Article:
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Human rights charity Reprieve mounts legal action over claims British troops tortured man in Afghanistan

Reprieve legal directors says there is 'no doubt' of British responsibility for torture and rendition of Yunus Rahmatullah

A human rights charity accused British troops in Afghanistan yesterday of imprisoning and torturing a man.

Reprieve and Leigh Day solicitors are taking legal action in a bid to force the government to investigate claims that Yunus Rahmatullah was waterboarded, dragged around behind a British military vehicle and beaten until he was unconscious. 

Mr Rahmatullah was released earlier this year after spending 10 years in secret detention at Bagram airbase and Abu Ghraib prison. 

His arrest was publicly announced by former defence secretary John Hutton in February 2009. 

Reprieve legal director Kat Craig said that there was “no longer any doubt that the British government bears responsibility for his torture and illegal rendition to Bagram.

“The government must now come clean about the full extent of British involvement in this disgraceful episode in our history — only then will Yunus be able to move on.”

Mr Rahmatullah claims that British soldiers made him lie for long periods of time in a coffin-type box.

Later, in the custody of US military his torture extended to sexual humiliation.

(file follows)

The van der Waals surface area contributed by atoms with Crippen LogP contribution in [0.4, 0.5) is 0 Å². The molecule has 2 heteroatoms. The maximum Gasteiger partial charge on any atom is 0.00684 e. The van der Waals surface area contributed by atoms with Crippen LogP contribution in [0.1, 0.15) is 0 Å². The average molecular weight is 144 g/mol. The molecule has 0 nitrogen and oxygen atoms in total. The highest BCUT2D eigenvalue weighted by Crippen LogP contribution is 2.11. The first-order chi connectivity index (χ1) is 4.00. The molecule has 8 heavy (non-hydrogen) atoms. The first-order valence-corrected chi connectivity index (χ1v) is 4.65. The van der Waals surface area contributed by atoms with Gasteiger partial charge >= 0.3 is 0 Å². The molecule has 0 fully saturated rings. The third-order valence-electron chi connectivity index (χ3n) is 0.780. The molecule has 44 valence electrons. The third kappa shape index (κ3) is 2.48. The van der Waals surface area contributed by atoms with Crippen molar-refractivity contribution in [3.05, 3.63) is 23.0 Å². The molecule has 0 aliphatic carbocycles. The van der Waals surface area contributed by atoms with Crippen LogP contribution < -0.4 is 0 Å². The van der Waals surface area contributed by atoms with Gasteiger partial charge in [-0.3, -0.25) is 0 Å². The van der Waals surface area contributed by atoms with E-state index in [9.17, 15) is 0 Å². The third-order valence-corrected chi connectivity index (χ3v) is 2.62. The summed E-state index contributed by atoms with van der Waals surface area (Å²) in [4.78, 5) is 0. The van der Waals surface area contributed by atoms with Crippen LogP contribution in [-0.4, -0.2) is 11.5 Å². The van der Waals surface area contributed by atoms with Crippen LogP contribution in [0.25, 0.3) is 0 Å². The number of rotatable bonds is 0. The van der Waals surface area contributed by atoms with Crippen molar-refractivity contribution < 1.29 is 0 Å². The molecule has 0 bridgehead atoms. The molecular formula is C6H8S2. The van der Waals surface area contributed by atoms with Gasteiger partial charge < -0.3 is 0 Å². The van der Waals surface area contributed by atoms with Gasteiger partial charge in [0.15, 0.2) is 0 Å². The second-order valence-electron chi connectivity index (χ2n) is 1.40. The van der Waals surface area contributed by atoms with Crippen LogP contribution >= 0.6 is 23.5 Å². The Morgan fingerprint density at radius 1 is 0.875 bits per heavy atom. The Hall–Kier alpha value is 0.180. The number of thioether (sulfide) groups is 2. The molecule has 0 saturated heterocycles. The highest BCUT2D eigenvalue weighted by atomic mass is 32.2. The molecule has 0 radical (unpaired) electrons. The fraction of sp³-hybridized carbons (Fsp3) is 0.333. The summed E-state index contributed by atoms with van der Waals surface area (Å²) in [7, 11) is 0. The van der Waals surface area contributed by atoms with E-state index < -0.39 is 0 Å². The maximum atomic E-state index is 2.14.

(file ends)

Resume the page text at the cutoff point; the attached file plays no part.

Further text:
The government has told Reprieve and Leigh Day that it would be looking into the case, but the legal team representing Mr Rahmatullah believes the Ministry of Defence has been reticent and sluggish in its response.

A Ministry of Defence spokesman said: “These allegations of wrong doing by UK soldiers, which have been made 10 years after the event, are already being investigated by the Iraq Historic Allegations Team. 

“As the case is subject to ongoing legal action we are unable to comment further.”

But solicitor Rosa Curling said that “to date, the UK government has refused to investigate its role in the decision taken to transfer our client in to US custody, when it knew there was a real risk such a transfer would expose him to torture, mistreatment and abuse.” 

Ms Curling added that Mr Rahmatullah’s case exposed “a catalogue of errors on the part of the Brits.”

She said: “Justice must now be done and done swiftly.”

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